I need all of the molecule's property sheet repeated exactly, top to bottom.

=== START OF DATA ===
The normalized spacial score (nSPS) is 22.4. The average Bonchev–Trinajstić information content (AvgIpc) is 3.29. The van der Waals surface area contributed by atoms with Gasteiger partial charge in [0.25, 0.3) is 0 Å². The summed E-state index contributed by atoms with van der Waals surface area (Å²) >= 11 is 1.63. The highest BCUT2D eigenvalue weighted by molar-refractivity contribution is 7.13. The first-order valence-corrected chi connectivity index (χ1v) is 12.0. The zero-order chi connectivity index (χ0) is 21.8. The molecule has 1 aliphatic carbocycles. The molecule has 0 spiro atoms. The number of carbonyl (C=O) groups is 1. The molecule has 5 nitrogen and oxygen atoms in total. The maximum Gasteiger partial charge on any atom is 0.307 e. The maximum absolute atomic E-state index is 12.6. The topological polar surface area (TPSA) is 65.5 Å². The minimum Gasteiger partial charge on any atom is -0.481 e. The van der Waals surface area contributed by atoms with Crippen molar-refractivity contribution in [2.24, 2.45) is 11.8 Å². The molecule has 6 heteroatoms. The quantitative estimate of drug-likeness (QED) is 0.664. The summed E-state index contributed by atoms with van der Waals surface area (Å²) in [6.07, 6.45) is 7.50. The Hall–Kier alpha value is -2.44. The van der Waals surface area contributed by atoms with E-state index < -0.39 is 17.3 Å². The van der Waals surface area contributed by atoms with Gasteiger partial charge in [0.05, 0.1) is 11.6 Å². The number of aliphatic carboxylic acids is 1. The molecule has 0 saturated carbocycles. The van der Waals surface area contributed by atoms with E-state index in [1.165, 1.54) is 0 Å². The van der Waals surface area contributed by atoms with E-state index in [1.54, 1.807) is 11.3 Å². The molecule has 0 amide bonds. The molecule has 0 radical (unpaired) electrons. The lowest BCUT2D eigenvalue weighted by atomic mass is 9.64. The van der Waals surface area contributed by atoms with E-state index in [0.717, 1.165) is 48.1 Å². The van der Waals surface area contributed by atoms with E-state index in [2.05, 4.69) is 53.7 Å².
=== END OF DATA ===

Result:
The normalized spacial score (nSPS) is 22.4. The average Bonchev–Trinajstić information content (AvgIpc) is 3.29. The van der Waals surface area contributed by atoms with Gasteiger partial charge in [0.25, 0.3) is 0 Å². The summed E-state index contributed by atoms with van der Waals surface area (Å²) >= 11 is 1.63. The highest BCUT2D eigenvalue weighted by molar-refractivity contribution is 7.13. The first-order valence-corrected chi connectivity index (χ1v) is 12.0. The zero-order chi connectivity index (χ0) is 21.8. The molecule has 1 aliphatic carbocycles. The molecule has 0 spiro atoms. The number of carbonyl (C=O) groups is 1. The molecule has 5 nitrogen and oxygen atoms in total. The maximum Gasteiger partial charge on any atom is 0.307 e. The maximum absolute atomic E-state index is 12.6. The topological polar surface area (TPSA) is 65.5 Å². The minimum Gasteiger partial charge on any atom is -0.481 e. The van der Waals surface area contributed by atoms with Crippen molar-refractivity contribution in [2.24, 2.45) is 11.8 Å². The molecule has 6 heteroatoms. The quantitative estimate of drug-likeness (QED) is 0.664. The summed E-state index contributed by atoms with van der Waals surface area (Å²) in [6.07, 6.45) is 7.50. The Hall–Kier alpha value is -2.44. The van der Waals surface area contributed by atoms with E-state index < -0.39 is 17.3 Å². The van der Waals surface area contributed by atoms with Gasteiger partial charge in [0.05, 0.1) is 11.6 Å². The number of aliphatic carboxylic acids is 1. The molecule has 0 saturated carbocycles. The van der Waals surface area contributed by atoms with E-state index in [1.165, 1.54) is 0 Å². The van der Waals surface area contributed by atoms with E-state index in [1.54, 1.807) is 11.3 Å². The molecule has 0 amide bonds. The molecule has 0 radical (unpaired) electrons. The lowest BCUT2D eigenvalue weighted by atomic mass is 9.64. The van der Waals surface area contributed by atoms with E-state index in [0.717, 1.165) is 48.1 Å². The van der Waals surface area contributed by atoms with E-state index in [2.05, 4.69) is 53.7 Å².